The Tree of Charity—Again
Modifies the views of Alford, Allen, and Kaske in arguing that, while PPl is steeped in biblical thinking, what is striking about this aspect of the poem is not so much its expository content, but its commentative method. For example, the inspiration for the Tree of Charity is probably the passage in the Glossa Ordinaria to Song of Songs 4:12, ‘hortus conclusus soror mea, sponsa’. While parts of the Tree episode are conventional (for example B.16.5-9 and 13-15), the transition from description to Will’s inner vision marks a departure from the Glossa‘s diagrammatic method, although L continues to use the Glossa extensively. PPl is written according to the typical methods of medieval commentary, bringing together disparate points of view, allowing each one as much authority as the others, a rhetorical technique that causes the problems arising for the poem’s readers. Looked at from this point of view, Bloomfield’s remark that PPl is ‘a commentary on an unknown text’ is prescient.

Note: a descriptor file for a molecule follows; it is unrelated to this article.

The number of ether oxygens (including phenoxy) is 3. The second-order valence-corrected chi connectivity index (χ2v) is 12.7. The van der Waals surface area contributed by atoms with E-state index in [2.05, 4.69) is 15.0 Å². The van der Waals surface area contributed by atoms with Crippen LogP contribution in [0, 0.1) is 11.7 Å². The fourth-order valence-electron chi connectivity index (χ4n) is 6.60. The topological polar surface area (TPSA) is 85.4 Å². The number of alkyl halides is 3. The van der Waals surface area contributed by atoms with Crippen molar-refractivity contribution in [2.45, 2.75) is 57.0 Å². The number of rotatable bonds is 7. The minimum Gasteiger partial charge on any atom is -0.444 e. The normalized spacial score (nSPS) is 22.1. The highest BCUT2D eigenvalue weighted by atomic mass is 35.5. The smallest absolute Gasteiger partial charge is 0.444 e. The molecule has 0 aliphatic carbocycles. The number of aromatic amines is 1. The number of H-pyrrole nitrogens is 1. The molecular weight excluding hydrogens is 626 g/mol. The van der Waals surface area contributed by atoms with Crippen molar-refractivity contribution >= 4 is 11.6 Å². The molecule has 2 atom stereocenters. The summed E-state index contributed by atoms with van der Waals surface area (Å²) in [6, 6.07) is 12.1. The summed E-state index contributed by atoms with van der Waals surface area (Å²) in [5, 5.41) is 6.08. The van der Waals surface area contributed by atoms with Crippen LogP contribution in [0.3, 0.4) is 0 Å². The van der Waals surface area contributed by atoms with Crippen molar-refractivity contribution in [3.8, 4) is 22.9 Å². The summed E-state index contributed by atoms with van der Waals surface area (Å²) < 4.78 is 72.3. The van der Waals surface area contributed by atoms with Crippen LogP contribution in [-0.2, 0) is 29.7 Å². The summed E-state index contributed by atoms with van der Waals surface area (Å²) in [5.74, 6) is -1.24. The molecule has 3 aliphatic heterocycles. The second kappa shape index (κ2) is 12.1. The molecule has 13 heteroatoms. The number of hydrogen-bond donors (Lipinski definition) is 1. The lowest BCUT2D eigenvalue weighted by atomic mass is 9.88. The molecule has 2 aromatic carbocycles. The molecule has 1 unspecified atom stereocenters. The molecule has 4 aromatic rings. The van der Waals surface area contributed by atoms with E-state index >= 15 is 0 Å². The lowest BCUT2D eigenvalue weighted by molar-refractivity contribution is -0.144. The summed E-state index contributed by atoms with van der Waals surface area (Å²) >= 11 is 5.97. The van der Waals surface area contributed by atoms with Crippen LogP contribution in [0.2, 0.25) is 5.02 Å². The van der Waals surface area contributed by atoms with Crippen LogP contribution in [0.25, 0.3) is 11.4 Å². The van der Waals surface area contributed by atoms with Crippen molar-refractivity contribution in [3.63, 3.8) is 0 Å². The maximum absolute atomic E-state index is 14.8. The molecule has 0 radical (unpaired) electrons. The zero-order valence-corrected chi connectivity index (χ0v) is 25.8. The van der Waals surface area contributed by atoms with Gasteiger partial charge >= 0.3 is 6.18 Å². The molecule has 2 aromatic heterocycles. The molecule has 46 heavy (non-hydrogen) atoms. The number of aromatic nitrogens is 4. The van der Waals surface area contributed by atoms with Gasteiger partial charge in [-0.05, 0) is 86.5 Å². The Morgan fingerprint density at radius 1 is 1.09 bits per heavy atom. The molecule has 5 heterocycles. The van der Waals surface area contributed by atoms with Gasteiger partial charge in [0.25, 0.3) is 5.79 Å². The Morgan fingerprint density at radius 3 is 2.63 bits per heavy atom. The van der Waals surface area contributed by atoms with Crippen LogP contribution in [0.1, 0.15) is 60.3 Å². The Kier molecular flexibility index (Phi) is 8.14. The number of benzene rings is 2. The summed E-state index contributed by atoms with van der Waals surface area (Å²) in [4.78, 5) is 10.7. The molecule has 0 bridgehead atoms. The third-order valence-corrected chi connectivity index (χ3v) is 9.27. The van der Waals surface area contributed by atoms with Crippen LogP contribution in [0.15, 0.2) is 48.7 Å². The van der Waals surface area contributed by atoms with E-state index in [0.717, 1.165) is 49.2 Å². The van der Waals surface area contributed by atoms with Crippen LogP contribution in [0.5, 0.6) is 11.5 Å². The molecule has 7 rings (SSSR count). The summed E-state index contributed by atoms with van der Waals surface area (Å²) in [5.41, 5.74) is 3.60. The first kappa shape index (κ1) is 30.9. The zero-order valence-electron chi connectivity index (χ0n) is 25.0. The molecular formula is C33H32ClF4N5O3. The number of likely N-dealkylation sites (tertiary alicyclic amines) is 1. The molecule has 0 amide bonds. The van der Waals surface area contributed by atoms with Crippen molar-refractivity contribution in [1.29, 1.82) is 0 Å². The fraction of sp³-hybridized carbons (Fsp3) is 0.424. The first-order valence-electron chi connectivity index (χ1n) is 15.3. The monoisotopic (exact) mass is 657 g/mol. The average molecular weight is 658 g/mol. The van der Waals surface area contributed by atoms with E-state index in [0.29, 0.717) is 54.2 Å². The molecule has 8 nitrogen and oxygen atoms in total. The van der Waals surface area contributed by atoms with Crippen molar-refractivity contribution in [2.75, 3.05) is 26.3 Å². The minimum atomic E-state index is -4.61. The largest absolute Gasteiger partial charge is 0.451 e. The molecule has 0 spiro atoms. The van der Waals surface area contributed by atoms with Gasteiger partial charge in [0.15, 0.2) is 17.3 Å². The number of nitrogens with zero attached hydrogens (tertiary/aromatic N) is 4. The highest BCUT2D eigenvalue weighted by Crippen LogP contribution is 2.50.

in Burrow and Duggan, Medieval Alliterative Poetry, pp. 125-39.